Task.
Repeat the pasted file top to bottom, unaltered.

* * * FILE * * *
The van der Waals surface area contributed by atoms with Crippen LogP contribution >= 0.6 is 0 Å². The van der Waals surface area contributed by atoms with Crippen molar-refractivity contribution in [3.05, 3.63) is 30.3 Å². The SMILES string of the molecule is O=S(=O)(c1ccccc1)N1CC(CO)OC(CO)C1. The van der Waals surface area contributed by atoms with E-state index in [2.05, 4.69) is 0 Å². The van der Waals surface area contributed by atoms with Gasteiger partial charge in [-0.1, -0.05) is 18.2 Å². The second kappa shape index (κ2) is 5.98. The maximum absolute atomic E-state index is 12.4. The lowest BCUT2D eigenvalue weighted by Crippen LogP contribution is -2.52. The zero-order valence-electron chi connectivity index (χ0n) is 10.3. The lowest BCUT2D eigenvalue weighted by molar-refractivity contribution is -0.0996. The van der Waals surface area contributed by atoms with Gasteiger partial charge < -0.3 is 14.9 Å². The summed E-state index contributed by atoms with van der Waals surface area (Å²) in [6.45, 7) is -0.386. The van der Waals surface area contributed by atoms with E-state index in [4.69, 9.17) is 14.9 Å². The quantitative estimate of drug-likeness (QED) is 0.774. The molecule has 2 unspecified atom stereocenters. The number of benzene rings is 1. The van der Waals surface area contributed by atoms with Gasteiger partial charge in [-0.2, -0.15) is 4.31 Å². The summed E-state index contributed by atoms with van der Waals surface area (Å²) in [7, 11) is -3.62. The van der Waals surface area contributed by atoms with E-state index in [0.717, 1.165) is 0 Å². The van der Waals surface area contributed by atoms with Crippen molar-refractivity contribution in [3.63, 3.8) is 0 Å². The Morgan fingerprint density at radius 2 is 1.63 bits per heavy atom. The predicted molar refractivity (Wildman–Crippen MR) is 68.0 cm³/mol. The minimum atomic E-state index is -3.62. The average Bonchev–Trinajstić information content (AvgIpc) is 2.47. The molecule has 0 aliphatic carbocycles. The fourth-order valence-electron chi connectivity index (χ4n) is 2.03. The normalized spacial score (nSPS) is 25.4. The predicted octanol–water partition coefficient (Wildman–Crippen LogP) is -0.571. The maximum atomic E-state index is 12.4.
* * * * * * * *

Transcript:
The van der Waals surface area contributed by atoms with Crippen LogP contribution >= 0.6 is 0 Å². The van der Waals surface area contributed by atoms with Crippen molar-refractivity contribution in [3.05, 3.63) is 30.3 Å². The SMILES string of the molecule is O=S(=O)(c1ccccc1)N1CC(CO)OC(CO)C1. The van der Waals surface area contributed by atoms with E-state index in [2.05, 4.69) is 0 Å². The van der Waals surface area contributed by atoms with Gasteiger partial charge in [-0.1, -0.05) is 18.2 Å². The second kappa shape index (κ2) is 5.98. The maximum absolute atomic E-state index is 12.4. The lowest BCUT2D eigenvalue weighted by Crippen LogP contribution is -2.52. The zero-order valence-electron chi connectivity index (χ0n) is 10.3. The lowest BCUT2D eigenvalue weighted by molar-refractivity contribution is -0.0996. The van der Waals surface area contributed by atoms with Gasteiger partial charge < -0.3 is 14.9 Å². The summed E-state index contributed by atoms with van der Waals surface area (Å²) in [6.45, 7) is -0.386. The van der Waals surface area contributed by atoms with E-state index in [4.69, 9.17) is 14.9 Å². The quantitative estimate of drug-likeness (QED) is 0.774. The molecule has 2 unspecified atom stereocenters. The number of benzene rings is 1. The van der Waals surface area contributed by atoms with Gasteiger partial charge in [-0.2, -0.15) is 4.31 Å². The summed E-state index contributed by atoms with van der Waals surface area (Å²) in [7, 11) is -3.62. The van der Waals surface area contributed by atoms with E-state index in [0.717, 1.165) is 0 Å². The van der Waals surface area contributed by atoms with Crippen molar-refractivity contribution in [3.63, 3.8) is 0 Å². The Morgan fingerprint density at radius 2 is 1.63 bits per heavy atom. The predicted molar refractivity (Wildman–Crippen MR) is 68.0 cm³/mol. The minimum atomic E-state index is -3.62. The average Bonchev–Trinajstić information content (AvgIpc) is 2.47. The molecule has 0 aliphatic carbocycles. The fourth-order valence-electron chi connectivity index (χ4n) is 2.03. The normalized spacial score (nSPS) is 25.4. The predicted octanol–water partition coefficient (Wildman–Crippen LogP) is -0.571. The maximum atomic E-state index is 12.4.